In an area as complex as Government procurement, the Court needs the benefit of the Contracting Officer's underlying reasoning in order to expeditiously review the record. To allow brief indications of reasons for what constitutes final agency action is to impede the Court's participation in the "'partnership' in furtherance of the public interest" that court and agency must share. Greater Boston Television v. FCC, 143 U.S. App. D.C. 383, 444 F.2d 841, 851-852, cert. denied, 403 U.S. 923, 91 S. Ct. 2233, 29 L. Ed. 2d 701 (1971). The Contracting Officer's conclusory response to Plaintiff's submissions informed neither Plaintiff nor the Court of the reasons Plaintiff's descriptions of materials developed at private expense were inadequate. Without a more sufficient indication of the basis of his decision the Court cannot effectively review the Contracting Officer's exercise of his statutory power to determine whether his action embodied an abuse of discretion or error of law.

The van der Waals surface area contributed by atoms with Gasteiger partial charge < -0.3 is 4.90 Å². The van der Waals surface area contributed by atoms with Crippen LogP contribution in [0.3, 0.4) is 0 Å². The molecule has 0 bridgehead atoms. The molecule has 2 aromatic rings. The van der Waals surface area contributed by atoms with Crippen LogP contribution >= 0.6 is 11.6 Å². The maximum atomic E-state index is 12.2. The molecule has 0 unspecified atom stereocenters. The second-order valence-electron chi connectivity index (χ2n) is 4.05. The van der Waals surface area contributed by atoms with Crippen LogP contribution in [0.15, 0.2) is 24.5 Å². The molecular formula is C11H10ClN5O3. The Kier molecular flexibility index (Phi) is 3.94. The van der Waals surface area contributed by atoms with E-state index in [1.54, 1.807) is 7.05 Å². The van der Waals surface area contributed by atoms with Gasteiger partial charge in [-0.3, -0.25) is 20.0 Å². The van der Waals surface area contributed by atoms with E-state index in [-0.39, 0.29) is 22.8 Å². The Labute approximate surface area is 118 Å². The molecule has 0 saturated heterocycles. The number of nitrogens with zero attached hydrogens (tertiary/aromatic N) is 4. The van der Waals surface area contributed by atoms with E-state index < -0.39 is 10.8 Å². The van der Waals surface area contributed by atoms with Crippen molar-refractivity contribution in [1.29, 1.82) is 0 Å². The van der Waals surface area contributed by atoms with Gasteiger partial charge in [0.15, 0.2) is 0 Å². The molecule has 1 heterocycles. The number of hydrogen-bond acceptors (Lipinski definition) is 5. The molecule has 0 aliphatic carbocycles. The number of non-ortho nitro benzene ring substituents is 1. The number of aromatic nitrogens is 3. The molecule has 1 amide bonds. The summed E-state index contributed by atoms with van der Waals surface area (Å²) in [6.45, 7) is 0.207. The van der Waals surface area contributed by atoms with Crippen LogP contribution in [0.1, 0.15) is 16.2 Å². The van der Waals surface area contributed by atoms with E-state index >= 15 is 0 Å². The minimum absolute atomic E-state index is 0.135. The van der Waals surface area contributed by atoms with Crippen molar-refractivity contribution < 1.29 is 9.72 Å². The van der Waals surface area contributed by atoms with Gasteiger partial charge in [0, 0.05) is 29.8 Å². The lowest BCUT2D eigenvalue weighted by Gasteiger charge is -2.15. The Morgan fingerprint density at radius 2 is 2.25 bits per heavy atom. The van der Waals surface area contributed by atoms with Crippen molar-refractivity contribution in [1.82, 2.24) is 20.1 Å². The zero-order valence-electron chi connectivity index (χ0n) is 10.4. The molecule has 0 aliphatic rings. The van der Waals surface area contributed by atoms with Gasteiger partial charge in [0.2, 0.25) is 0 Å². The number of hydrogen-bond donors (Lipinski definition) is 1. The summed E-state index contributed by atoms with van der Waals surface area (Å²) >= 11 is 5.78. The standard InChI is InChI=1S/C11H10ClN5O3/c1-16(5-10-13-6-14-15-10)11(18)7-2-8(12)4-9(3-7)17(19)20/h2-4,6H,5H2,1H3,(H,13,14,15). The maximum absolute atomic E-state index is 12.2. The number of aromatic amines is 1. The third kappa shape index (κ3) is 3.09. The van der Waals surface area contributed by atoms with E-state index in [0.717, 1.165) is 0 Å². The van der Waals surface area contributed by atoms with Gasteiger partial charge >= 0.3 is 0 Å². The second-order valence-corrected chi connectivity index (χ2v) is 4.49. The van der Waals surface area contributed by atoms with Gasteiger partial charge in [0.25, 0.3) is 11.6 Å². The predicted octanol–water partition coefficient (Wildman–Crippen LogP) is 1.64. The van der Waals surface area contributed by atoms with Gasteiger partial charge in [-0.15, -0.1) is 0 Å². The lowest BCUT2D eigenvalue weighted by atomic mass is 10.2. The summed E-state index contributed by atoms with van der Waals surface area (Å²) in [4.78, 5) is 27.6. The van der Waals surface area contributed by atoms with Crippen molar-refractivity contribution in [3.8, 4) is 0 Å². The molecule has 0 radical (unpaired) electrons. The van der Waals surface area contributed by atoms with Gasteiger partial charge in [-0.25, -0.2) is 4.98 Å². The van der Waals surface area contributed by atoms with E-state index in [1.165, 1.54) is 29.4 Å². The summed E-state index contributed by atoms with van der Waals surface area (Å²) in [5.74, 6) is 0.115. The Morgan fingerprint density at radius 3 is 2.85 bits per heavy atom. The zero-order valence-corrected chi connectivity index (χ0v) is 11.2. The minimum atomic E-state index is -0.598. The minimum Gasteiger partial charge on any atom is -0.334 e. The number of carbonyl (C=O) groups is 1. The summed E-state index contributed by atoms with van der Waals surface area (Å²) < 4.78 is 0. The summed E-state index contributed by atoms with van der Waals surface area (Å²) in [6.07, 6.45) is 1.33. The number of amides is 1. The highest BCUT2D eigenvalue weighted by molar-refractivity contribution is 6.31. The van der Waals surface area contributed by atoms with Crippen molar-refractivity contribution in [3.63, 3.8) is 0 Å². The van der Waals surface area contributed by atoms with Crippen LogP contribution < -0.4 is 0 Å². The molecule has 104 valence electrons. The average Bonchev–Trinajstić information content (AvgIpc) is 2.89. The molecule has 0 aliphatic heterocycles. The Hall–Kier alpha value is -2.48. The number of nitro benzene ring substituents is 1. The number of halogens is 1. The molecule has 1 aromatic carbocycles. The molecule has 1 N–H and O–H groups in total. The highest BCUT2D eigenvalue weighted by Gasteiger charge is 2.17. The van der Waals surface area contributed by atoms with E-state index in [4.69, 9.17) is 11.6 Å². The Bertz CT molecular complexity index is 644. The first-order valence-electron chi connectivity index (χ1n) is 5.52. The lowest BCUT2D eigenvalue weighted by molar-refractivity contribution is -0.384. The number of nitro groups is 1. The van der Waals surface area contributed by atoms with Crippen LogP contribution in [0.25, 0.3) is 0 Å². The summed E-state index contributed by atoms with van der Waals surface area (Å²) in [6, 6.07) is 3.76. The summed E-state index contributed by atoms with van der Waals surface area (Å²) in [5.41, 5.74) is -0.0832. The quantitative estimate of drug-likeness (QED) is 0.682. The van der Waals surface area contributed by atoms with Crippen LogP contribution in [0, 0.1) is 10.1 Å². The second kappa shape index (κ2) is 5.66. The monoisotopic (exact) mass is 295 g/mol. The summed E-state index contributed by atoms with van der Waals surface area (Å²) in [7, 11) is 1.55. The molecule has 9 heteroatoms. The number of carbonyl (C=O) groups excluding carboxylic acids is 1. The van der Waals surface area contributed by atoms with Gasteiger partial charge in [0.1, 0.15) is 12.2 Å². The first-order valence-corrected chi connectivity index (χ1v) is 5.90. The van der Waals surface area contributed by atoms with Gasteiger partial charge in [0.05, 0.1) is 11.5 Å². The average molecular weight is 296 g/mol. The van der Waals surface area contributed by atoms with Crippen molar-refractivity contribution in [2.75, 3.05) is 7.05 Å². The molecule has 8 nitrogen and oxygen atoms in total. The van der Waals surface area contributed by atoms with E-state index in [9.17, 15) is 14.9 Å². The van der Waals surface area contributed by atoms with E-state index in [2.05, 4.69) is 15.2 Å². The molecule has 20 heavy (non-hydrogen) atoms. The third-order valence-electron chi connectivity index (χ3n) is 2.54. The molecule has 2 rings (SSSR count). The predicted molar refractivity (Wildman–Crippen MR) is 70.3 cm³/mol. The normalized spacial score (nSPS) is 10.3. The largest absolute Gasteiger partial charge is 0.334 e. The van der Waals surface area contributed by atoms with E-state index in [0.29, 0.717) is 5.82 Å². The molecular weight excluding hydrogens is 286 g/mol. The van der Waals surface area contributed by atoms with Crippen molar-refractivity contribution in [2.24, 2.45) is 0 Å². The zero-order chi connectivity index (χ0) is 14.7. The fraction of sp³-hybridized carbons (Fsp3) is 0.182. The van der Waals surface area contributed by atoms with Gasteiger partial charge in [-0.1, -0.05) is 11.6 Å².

The Court has scrutinized the asserted justification for the Contracting Officer's practice of not explaining his reasons for distinguishing Contract material developed at private expense from that generated by Government funding and is dissatisfied with the Government's position. Although, as the Government contends, it may be extremely burdensome for the Contracting Officer to investigate the accounting records of the contractor, the instant case has convinced the Court that there are situations of fact and characteristics of action in which a Contracting Officer's one sentence response to a detailed record undermines effective judicial review. Here, for example, no extensive investigation was demanded of the Contracting Officer since the contractor attempted to identify the source of expense for each page of data contained in the Reports. However, his impressions of the contractor's efforts, particularly at the June 26, 1972 conference, need elucidation and that need for the purposes of judicial review, outweighs any Governmental interest in avoiding administrative burdens.